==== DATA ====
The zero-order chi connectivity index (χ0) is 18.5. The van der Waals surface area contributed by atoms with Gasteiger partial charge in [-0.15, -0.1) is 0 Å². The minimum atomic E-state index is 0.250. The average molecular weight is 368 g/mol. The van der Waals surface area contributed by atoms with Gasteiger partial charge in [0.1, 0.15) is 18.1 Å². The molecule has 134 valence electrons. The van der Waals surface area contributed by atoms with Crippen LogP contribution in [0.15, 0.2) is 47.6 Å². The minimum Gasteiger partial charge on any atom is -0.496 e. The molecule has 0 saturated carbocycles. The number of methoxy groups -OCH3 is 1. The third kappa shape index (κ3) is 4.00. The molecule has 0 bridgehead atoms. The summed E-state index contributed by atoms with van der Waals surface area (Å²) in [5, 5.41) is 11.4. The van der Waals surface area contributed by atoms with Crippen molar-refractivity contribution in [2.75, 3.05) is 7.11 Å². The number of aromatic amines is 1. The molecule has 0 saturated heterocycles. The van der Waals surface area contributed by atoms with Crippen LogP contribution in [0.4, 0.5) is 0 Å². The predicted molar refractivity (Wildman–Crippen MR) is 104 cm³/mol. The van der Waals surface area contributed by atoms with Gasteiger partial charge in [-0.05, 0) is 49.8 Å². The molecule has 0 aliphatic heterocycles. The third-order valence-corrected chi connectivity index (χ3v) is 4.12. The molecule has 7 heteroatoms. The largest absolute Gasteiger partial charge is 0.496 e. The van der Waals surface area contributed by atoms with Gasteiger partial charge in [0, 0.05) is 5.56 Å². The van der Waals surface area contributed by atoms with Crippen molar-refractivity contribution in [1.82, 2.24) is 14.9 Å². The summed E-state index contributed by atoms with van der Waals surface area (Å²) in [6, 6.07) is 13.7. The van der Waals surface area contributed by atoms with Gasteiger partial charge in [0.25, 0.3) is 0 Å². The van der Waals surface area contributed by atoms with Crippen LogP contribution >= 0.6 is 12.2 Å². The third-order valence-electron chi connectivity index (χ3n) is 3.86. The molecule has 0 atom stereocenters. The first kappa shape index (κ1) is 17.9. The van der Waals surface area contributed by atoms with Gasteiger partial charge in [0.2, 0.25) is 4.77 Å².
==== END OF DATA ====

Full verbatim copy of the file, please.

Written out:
The zero-order chi connectivity index (χ0) is 18.5. The van der Waals surface area contributed by atoms with Gasteiger partial charge in [-0.15, -0.1) is 0 Å². The minimum atomic E-state index is 0.250. The average molecular weight is 368 g/mol. The van der Waals surface area contributed by atoms with Gasteiger partial charge in [0.1, 0.15) is 18.1 Å². The molecule has 134 valence electrons. The van der Waals surface area contributed by atoms with Crippen LogP contribution in [0.15, 0.2) is 47.6 Å². The minimum Gasteiger partial charge on any atom is -0.496 e. The molecule has 0 saturated carbocycles. The number of methoxy groups -OCH3 is 1. The third kappa shape index (κ3) is 4.00. The molecule has 0 bridgehead atoms. The summed E-state index contributed by atoms with van der Waals surface area (Å²) in [5, 5.41) is 11.4. The van der Waals surface area contributed by atoms with Crippen molar-refractivity contribution in [2.75, 3.05) is 7.11 Å². The number of aromatic amines is 1. The molecule has 0 saturated heterocycles. The van der Waals surface area contributed by atoms with Crippen LogP contribution in [0.4, 0.5) is 0 Å². The predicted molar refractivity (Wildman–Crippen MR) is 104 cm³/mol. The van der Waals surface area contributed by atoms with Gasteiger partial charge in [-0.05, 0) is 49.8 Å². The molecule has 0 aliphatic heterocycles. The third-order valence-corrected chi connectivity index (χ3v) is 4.12. The molecule has 7 heteroatoms. The largest absolute Gasteiger partial charge is 0.496 e. The van der Waals surface area contributed by atoms with Gasteiger partial charge in [0, 0.05) is 5.56 Å². The van der Waals surface area contributed by atoms with Crippen molar-refractivity contribution in [1.82, 2.24) is 14.9 Å². The summed E-state index contributed by atoms with van der Waals surface area (Å²) in [6, 6.07) is 13.7. The van der Waals surface area contributed by atoms with Gasteiger partial charge in [0.25, 0.3) is 0 Å². The van der Waals surface area contributed by atoms with Crippen LogP contribution >= 0.6 is 12.2 Å². The third-order valence-electron chi connectivity index (χ3n) is 3.86. The molecule has 0 atom stereocenters. The first kappa shape index (κ1) is 17.9. The van der Waals surface area contributed by atoms with Gasteiger partial charge in [0.2, 0.25) is 4.77 Å².